Reference is now made to the embodiment of FIG. 5. This embodiment is similar to that of the embodiment in FIG. 3 and consequently like components are identified with like character references and only the differences between the two figures will be described hereinbelow in detail. In the embodiment of FIG. 5 an alternative modulator-amplifier network MA1 is provided which includes a single high power amplifier 71 whose gain is varied by an audio modulator 72 such that the gain of the amplifier varies with the magnitude of the audio signal. The amplitude modulated output carrier signal is supplied to the antenna 22. A sample of the amplitude modulated carrier signal is applied through the band pass filter 66 to the phase detector 68 in the same manner as in the embodiment of FIG. 3.
In the embodiments of FIGS. 3 and 5 a phase modulator (phase shifter) PM is employed which phase shifts the applied carrier signal by a desired amount in accordance with the magnitude of an analog control voltage Vc. Any suitable phase shifter may be employed that will perform this function. The phase shifter PM illustrated in FIG. 6 is briefly described below and a more detailed description is presented in my aforesaid patent application Ser. No. 09/431,811 filed Nov. 2, 1999.
This modulator includes a linear integrator 102, a dual slope comparator 104, a pair of pulse generators 106 and 108 and an S-R flip-flop 110. The phase shift is obtained proportional to the input phase shift control signal Vc.
Integrator 120 is a linear integrator that converts each pulse cycle of the RF signal into a dual slope symmetrical ramp signal. This ramp signal Vramp varies in magnitude from a minimum level to a maximum level and then back to the minimum level for each pulse cycle.
The control level signal Vc is applied through an amplifier 112 to the negative or inverting input of an operational amplifier 114. The output from the integrator 102 is applied across a divider circuit including a resistor 116 and a capacitor 118 to ground. A reference voltage level is taken at the junction of the resistor 116 and capacitor 118 and this voltage is applied to the positive or non-inverting input of the operational amplifier 114. The output taken from amplifier 112, voltage Va, is supplied to the negative or inverting input of an operational amplifier serving as a voltage comparator 120 in the dual slope comparator 104. The output voltage Vb of operational amplifier 114 is supplied to the positive input of an operational amplifier taking the form of a voltage comparator 122 in the dual slope comparator 104. The ramp voltage obtained from the integrator 102 is supplied to the positive input of comparator 120 and to the negative input of comparator 122. The voltage Va obtained from amplifier 112 and the voltage Vb obtained from amplifier 114 are equally spaced in opposite directions from the reference voltage V0.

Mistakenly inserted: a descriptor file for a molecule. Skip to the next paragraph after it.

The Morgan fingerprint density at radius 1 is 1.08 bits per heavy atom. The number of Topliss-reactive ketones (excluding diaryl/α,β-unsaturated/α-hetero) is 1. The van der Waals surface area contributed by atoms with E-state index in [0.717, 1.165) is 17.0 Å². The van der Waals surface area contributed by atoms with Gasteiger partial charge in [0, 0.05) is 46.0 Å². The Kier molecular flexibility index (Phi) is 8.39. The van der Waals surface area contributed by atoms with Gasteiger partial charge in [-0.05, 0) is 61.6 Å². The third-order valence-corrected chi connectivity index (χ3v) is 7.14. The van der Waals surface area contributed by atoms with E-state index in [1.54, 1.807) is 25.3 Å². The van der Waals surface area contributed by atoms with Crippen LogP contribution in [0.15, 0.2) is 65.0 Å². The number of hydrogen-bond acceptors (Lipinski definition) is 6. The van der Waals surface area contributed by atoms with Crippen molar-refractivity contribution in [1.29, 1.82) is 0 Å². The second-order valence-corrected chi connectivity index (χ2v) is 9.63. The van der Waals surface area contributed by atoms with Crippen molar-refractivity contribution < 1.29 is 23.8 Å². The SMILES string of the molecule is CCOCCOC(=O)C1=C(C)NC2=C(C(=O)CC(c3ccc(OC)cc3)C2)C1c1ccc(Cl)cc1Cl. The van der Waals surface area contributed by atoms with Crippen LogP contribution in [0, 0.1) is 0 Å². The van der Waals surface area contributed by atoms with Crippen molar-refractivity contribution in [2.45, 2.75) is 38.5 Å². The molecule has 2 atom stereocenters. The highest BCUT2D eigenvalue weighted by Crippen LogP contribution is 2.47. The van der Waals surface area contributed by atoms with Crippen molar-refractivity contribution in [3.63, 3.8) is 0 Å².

The dual slope comparator 104 compares the ramp voltage obtained from integrator 102 with the first and second level signals Va and Vb and provides a first pulse signal and a second pulse signal. The first pulse signal has a time duration corresponding with the time duration that the ramp signal exceeds the first voltage Va. The second pulse signal is provided for a time duration corresponding with the time duration that the second level signal Vb exceeds the ramp signal.
The pulse generators 106 and 108 are respectively triggered by the leading edges of the positive output pulses taken from comparators 120 and 122 respectively. A bistable circuit taking the illustrative form of an S-R flip-flop 110 includes a pair of logic gates 130 and 132 connected as shown. The SET and RESET ports of flip-flop 110 respectively receive trigger pulses from the pulse generators 106 and 108 to change from one state to the other. The output signal X corresponds in duty cycle with the original RF input signal. The output signal X is shifted by a phase delay that is linearly proportional to the phase shift control signal Vc.
Although the foregoing has been described in conjunction with the preferred embodiments, it is to be appreciated that various modifications may be made without departing from the spirit and scope of the invention as defined by the appended claims.
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|U.S. Classification||330/149, 332/162, 330/10, 375/297, 455/126|
|International Classification||H04L27/04, H04B7/01, H04B1/10, H03C1/00, H03C1/04, H03F1/32, H03F3/24, H04B1/04, H03F3/217|
|Cooperative Classification||H03F1/3247, H03C1/04, H04B2001/0425, H03F1/0222, H03F1/3241|
|European Classification||H03F1/32P2, H03F1/32P, H03C1/04, H03F1/02T1C1|
|Aug 7, 2000||AS||Assignment|